Today in labor history: 1934 San Francisco longshoremen strike

On this day in 1934, the San Francisco Longshoremen’s strike spread throughout the city. It was the first major port city to be shut down by a strike. The workers, employed during the Great Depression, grew dissatisfied with working conditions and attacks on unions. Though the mass protest lasted for four consecutive days, it had been in the works for months beforehand.

The International Longshoremen’s Association led the battle for better pay and better hours, beginning their first strike on May 9, 1934. They were later joined by other workers as the picketing grew and intensified.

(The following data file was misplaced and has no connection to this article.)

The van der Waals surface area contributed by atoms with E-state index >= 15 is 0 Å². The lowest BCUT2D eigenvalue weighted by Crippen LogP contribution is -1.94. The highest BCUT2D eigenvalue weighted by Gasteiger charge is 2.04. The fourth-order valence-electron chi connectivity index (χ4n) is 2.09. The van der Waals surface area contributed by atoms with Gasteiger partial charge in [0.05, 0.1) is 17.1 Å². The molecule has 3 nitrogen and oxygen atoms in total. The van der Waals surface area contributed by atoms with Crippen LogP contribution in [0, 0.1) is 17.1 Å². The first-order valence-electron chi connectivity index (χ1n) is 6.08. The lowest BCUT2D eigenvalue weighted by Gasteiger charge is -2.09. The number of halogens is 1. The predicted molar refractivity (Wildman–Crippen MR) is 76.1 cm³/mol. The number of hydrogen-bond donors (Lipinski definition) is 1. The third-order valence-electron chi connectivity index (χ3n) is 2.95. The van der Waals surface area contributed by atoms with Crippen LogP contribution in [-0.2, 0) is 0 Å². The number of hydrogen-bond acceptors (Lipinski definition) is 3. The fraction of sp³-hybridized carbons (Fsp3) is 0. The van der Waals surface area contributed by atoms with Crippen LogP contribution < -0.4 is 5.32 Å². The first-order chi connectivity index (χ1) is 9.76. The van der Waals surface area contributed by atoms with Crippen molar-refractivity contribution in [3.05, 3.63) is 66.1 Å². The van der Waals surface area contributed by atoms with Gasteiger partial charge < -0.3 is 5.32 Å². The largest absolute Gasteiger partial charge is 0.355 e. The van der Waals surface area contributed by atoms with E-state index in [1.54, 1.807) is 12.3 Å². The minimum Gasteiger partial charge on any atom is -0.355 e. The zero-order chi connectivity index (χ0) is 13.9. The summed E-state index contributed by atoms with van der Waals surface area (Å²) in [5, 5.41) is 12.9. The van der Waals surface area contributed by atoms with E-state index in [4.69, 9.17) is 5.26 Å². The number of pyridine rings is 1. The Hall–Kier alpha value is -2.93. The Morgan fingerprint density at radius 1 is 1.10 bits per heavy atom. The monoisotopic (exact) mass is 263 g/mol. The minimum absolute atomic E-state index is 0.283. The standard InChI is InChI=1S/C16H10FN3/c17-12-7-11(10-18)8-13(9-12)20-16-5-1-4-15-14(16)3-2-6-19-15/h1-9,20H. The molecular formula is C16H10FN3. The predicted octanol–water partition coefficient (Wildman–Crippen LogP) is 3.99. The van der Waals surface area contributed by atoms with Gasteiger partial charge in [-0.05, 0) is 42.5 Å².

The following year, the National Labor Relations Board was created, protecting the right of workers to organize into labor unions.

Photo: University of California


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Special to PeoplesWorld.org
Special to PeoplesWorld.org

Peoplesworld.org is a daily news website of, for and by the 99% and the direct descendant of the Daily Worker. Published by Long View Publishing Co., People’s World reports on the movements for jobs, peace, equality, democracy, civil rights and liberties, labor, immigrant, LGBT and women’s rights, protection of the environment, and more.

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